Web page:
First phase of the project will have a capacity of 800MW and the total capacity will be about 2.5GW

offshore wind

The project is expected to generate $2bn in economic impact between 2021 and 2030. (Credit: A_Different_Perspective from Pixabay)

Avangrid Renewables has submitted a Construction and Operations Plan (COP) to the federal Bureau of Ocean Energy Management (BOEM) for the Kitty Hawk offshore wind project.

The company, a subsidiary of AVANGRID and part of the Iberdrola Group, has submitted the plan for the first phase of the offshore wind project.

An economic impact study (EIS) that was done by the Public Strategy Group is also included in the COP. The EIS findings estimate substantial economic and employment benefits from the construction of the project’s multiple phases between 2021 and 2030.

Avangrid Renewables’ US offshore wind head Bill White said: “We’re proud to be the first to submit a federal permit for a commercial scale offshore wind project in Virginia and the Carolinas.

“Kitty Hawk Offshore Wind will deliver clean energy to customers in the region and significant economic benefits and quality jobs for decades to come.”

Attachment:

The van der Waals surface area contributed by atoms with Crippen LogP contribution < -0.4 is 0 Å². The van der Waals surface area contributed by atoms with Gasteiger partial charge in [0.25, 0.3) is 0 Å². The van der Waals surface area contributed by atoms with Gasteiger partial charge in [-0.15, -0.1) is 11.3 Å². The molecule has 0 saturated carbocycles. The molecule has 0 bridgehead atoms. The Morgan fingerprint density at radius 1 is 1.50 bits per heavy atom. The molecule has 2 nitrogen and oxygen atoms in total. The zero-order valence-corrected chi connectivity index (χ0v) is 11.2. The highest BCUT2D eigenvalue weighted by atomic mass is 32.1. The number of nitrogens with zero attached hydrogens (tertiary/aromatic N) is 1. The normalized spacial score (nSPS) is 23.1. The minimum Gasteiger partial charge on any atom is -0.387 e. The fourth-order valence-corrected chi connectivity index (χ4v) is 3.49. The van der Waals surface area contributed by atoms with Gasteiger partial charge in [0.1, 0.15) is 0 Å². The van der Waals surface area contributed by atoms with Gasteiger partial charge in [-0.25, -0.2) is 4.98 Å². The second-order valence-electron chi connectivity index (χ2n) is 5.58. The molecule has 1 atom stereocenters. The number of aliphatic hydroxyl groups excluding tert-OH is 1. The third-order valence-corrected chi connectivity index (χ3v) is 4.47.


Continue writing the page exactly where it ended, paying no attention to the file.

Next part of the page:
Construction on Kitty Hawk phase 1 to start in 2024

The construction for the first phase of the project is expected to begin in 2024 and will have a capacity of 800MW.

After the completion of all the phases of construction, the project will have a total generation capacity of 2.5GW, which will be enough to provide electricity to 700,000 homes.

The project is expected to generate $2bn in economic impact between 2021 and 2030.

It is also anticipated to create approximately 800 jobs in Virginia and North Carolina.

In February, Avangrid Renewables has commissioned the 307MW Karankawa wind farm, located in the US state of Texas.

Located in San Patricio and Bee counties in south Texas, the wind farm is powered by 124 of GE’s wind turbines ranging in capacity between 2.3 and 2.52 MW, with a total capacity of 307.06MW.